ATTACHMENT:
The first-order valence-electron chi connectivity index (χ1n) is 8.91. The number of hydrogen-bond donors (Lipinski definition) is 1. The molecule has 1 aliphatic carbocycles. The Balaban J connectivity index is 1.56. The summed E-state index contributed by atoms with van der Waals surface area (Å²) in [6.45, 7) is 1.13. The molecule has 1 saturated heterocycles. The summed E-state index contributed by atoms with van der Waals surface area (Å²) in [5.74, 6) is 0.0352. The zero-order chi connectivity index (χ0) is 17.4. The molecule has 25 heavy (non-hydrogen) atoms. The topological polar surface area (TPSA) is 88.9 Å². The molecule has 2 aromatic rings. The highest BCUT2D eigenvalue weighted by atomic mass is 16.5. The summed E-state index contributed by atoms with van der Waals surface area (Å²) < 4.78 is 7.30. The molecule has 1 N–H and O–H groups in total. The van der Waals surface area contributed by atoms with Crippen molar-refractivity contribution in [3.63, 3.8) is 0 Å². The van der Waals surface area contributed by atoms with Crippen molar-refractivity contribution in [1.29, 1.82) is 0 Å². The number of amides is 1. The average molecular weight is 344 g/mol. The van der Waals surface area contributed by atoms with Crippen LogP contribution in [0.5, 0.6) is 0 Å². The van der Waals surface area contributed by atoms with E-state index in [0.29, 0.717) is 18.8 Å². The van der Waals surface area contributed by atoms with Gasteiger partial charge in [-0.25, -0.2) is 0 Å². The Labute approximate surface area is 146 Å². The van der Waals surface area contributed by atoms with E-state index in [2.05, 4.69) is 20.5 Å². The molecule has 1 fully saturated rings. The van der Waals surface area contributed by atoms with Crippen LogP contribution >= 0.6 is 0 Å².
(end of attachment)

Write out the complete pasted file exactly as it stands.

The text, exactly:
The first-order valence-electron chi connectivity index (χ1n) is 8.91. The number of hydrogen-bond donors (Lipinski definition) is 1. The molecule has 1 aliphatic carbocycles. The Balaban J connectivity index is 1.56. The summed E-state index contributed by atoms with van der Waals surface area (Å²) in [6.45, 7) is 1.13. The molecule has 1 saturated heterocycles. The summed E-state index contributed by atoms with van der Waals surface area (Å²) in [5.74, 6) is 0.0352. The zero-order chi connectivity index (χ0) is 17.4. The molecule has 25 heavy (non-hydrogen) atoms. The topological polar surface area (TPSA) is 88.9 Å². The molecule has 2 aromatic rings. The highest BCUT2D eigenvalue weighted by atomic mass is 16.5. The summed E-state index contributed by atoms with van der Waals surface area (Å²) < 4.78 is 7.30. The molecule has 1 N–H and O–H groups in total. The van der Waals surface area contributed by atoms with Crippen molar-refractivity contribution in [3.63, 3.8) is 0 Å². The van der Waals surface area contributed by atoms with Crippen molar-refractivity contribution in [1.29, 1.82) is 0 Å². The number of amides is 1. The average molecular weight is 344 g/mol. The van der Waals surface area contributed by atoms with Crippen LogP contribution in [0.5, 0.6) is 0 Å². The van der Waals surface area contributed by atoms with E-state index in [0.29, 0.717) is 18.8 Å². The van der Waals surface area contributed by atoms with Gasteiger partial charge in [-0.25, -0.2) is 0 Å². The Labute approximate surface area is 146 Å². The van der Waals surface area contributed by atoms with E-state index in [2.05, 4.69) is 20.5 Å². The molecule has 1 fully saturated rings. The van der Waals surface area contributed by atoms with Crippen LogP contribution >= 0.6 is 0 Å².